When French theatre-maker Jean-Paul Delore met South African actors Nick Welsh and Lindiwe Mitshikiza, he knew they were going to find a middle ground through shared curiosities. Their first encounter in Johannesburg was a surrealistic experience at Ster City, an abandoned multiplexed cinema which was the source of inspiration for their work. In their play Ster City, two clowns create a compelling narrative for the past and very strong present of the city and, indirectly, the South African nation.
Theatre enthusiasts who are fond of solo theatre will enjoy the intimacy of a season of solo plays, which features five productions by some of South Africa’s best known writers, actors and directors.
|At the forefront of the solo programme is A Conversation with Pieter-Dirk EISH. In his journey from the old South Africa to the new, political hypocrisy has hardly ever escaped Uys’s perceptive eye. His courage, combined with his talent as a raconteur, has enabled him to tell uncomfortable political truths in a way that even those politicians who are the subjects of his satire have found themselves chuckling. In this unique production, Uys presents his life on stage, ever so transparently.|
|Bringing together four powerhouses of South African female talents: Dr Sindiwe Magona (writer of the original story upon which the play is based), Janice Honeyman (multi award-winning director), Thembi Mtshali-Jones (celebrated singer, actress and playwright) and Yvette Hardie (international producer, director and educator); Mother to Mother is a powerful story of forgiveness and reconciliation, based on the tragic killing of Amy Biehl.|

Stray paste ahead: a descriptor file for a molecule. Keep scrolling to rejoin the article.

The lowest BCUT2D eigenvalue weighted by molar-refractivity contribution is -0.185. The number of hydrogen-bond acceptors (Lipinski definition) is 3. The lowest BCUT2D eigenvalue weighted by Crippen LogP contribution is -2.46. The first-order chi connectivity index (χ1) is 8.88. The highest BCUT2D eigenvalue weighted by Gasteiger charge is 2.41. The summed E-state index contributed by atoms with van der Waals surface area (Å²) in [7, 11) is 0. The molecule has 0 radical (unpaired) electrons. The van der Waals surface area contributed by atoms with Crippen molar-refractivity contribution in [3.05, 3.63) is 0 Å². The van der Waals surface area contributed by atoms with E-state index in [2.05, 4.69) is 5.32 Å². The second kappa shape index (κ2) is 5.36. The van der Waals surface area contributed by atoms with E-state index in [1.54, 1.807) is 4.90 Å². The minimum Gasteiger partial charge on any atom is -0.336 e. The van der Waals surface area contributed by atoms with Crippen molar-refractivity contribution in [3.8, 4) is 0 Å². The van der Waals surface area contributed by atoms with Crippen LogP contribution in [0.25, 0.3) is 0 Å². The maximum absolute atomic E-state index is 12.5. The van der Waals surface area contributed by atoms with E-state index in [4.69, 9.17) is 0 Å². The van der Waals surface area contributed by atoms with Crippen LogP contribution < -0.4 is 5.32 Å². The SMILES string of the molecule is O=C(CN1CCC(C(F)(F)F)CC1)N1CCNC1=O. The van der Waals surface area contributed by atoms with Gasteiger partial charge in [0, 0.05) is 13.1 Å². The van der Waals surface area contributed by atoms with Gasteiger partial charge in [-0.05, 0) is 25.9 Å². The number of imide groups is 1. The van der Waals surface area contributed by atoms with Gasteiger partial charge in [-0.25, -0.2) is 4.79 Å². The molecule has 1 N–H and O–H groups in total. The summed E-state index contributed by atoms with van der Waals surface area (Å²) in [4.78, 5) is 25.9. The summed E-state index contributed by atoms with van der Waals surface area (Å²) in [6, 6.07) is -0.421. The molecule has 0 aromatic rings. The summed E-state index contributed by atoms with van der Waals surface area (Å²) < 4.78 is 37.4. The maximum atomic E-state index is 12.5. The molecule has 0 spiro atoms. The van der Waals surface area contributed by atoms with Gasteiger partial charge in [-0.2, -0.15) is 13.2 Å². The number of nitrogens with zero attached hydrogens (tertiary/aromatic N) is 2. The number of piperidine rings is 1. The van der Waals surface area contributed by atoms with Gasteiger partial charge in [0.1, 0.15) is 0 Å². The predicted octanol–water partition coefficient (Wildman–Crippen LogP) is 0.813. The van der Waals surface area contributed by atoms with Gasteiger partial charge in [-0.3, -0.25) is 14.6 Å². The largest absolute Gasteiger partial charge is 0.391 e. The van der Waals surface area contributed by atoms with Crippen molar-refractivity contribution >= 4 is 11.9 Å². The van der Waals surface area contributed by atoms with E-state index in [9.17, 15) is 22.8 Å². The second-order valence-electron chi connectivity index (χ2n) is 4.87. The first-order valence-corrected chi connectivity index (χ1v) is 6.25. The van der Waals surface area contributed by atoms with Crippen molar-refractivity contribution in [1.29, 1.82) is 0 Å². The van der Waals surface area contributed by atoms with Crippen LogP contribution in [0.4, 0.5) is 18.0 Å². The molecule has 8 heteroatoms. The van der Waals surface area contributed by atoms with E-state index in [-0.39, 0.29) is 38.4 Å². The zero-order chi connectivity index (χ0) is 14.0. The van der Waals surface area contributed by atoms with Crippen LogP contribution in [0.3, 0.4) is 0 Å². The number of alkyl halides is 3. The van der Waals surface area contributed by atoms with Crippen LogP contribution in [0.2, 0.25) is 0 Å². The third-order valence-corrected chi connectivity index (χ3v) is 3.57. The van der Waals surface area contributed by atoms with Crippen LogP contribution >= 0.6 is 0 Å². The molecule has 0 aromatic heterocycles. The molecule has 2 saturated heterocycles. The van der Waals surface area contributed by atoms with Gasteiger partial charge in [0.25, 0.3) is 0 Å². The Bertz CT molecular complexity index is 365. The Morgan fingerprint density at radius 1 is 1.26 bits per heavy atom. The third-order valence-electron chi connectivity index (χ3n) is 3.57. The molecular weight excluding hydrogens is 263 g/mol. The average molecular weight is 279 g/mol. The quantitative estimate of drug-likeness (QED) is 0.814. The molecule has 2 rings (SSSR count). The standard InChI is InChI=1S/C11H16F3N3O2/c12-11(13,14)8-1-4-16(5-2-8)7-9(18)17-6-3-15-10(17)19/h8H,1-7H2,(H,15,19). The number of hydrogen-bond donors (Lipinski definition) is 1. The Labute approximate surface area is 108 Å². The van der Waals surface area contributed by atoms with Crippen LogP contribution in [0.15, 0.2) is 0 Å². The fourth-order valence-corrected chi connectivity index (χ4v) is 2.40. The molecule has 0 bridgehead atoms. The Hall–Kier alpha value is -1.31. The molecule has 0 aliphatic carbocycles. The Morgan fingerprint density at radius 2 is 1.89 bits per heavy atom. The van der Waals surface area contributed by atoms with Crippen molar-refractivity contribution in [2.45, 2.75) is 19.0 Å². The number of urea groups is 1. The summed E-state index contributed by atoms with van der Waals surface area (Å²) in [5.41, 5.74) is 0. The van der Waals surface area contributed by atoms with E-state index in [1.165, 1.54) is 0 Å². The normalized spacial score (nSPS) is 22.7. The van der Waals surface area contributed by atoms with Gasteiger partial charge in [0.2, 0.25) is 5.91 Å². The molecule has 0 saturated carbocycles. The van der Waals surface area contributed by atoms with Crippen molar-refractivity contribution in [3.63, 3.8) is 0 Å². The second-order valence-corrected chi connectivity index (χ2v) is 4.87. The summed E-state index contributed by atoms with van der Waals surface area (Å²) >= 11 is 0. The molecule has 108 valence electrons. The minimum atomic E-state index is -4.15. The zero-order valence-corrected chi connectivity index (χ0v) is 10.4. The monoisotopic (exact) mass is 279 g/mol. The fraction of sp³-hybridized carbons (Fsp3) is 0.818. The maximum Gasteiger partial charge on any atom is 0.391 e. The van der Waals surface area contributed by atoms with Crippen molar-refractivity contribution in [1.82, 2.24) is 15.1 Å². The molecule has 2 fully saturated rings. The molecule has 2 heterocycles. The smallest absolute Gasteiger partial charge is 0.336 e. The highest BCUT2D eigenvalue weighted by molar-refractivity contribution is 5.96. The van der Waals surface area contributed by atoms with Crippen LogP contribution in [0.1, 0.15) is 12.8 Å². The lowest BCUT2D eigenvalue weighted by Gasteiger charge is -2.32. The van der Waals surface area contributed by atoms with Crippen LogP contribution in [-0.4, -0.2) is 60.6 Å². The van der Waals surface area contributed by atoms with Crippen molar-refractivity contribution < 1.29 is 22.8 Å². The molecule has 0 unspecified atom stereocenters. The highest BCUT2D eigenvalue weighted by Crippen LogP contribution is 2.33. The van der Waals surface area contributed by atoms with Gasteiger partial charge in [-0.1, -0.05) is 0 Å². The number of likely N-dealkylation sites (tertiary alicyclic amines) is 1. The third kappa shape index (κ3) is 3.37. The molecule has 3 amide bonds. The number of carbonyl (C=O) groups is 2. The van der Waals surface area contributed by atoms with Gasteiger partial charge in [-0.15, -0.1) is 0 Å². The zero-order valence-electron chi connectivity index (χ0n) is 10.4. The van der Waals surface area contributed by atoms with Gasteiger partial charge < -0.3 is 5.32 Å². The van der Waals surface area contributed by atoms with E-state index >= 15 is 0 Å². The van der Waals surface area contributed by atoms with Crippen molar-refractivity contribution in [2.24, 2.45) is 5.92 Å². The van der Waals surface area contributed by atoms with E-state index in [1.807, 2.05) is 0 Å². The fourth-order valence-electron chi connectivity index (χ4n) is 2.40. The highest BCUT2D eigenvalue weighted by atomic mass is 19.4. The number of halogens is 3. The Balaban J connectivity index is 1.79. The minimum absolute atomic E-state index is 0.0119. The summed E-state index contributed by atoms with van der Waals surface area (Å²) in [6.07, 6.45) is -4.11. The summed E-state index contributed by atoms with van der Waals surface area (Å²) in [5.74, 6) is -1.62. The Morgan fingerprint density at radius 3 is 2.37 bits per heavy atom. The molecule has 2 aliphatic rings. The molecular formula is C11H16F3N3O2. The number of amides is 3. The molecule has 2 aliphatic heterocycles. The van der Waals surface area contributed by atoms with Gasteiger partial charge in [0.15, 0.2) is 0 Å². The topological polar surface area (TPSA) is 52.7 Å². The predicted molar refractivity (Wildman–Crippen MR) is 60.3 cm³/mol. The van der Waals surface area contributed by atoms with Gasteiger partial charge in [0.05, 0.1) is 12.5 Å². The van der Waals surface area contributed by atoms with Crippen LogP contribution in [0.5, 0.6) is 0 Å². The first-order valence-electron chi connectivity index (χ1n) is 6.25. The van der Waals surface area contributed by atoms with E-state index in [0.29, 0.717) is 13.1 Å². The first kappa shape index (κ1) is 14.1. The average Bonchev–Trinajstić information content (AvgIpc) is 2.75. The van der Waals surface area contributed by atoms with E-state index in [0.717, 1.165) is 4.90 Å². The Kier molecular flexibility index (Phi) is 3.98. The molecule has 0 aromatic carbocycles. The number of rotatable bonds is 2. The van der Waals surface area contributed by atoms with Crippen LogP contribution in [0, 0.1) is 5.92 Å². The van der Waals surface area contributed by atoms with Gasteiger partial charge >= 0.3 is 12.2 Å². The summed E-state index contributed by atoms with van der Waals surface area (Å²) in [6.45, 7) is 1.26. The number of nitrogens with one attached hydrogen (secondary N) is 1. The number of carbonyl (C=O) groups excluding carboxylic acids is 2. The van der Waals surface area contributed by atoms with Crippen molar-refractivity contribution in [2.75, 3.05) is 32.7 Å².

|Actor and writer Omphie Molusi was the first recipient of the Royal Shakespeare Company/Baxter Theatre Brett Goldin Award. His self-penned, one person play, Itsoseng is set in Itsoseng, a township in the North West province, which means “wake yourself up”. The play is a scathing indictment of government indifference, cynicism and incompetence in dealing with the people of the township. It won a Fringe First award at the Edinburgh Festival in 2008, receiving reviews that opened doors for performances at several international venues.|
|Set in contemporary South Africa, written by Nick Warren, directed by Jenine Collocott and performed by James Cunningham, Sunday Morning centres on a successful photographer who has his life exactly how he likes it – ordered, neat, and beautifully composed – until the day his girlfriend tells him she is pregnant. In an attempt to process this disturbing information he goes out for a run. Straying from his regular route, he ventures into a strange part of the city where he makes a gruesome discovery that changes everything.|
|Nicky Rebelo has adapted some of Herman Charles Bosman’s stories to create Jurie Steyn’s Post Office. David Butler again takes on the role of Bosman, as well as some of the eccentric characters that used to gather in Jurie Steyn’s voorkamer (reception-room), which also served as the local Post Office.|
|What would you do if you would feel that there is more potential in you than actually shows? What would you fantasise about? We all feel the urge once in a while to break free from the daily grind. In search of stimulus, in search of adventure, in search of taming the restlessness inside. Wacht! is a very funny performance, without words, for anyone who has ever dreamed of doing things differently. A performance that makes sure you’ll never walk through a museum without a grin again. A graduate of the Hogeschool voor de Kunsten Utrecht, Hiske Eriks has performed at numerous festivals in Europe and, most recently, Australia. Her performance in Grahamstown is part of the World Fringe Alliance’s global creative exchange programme.|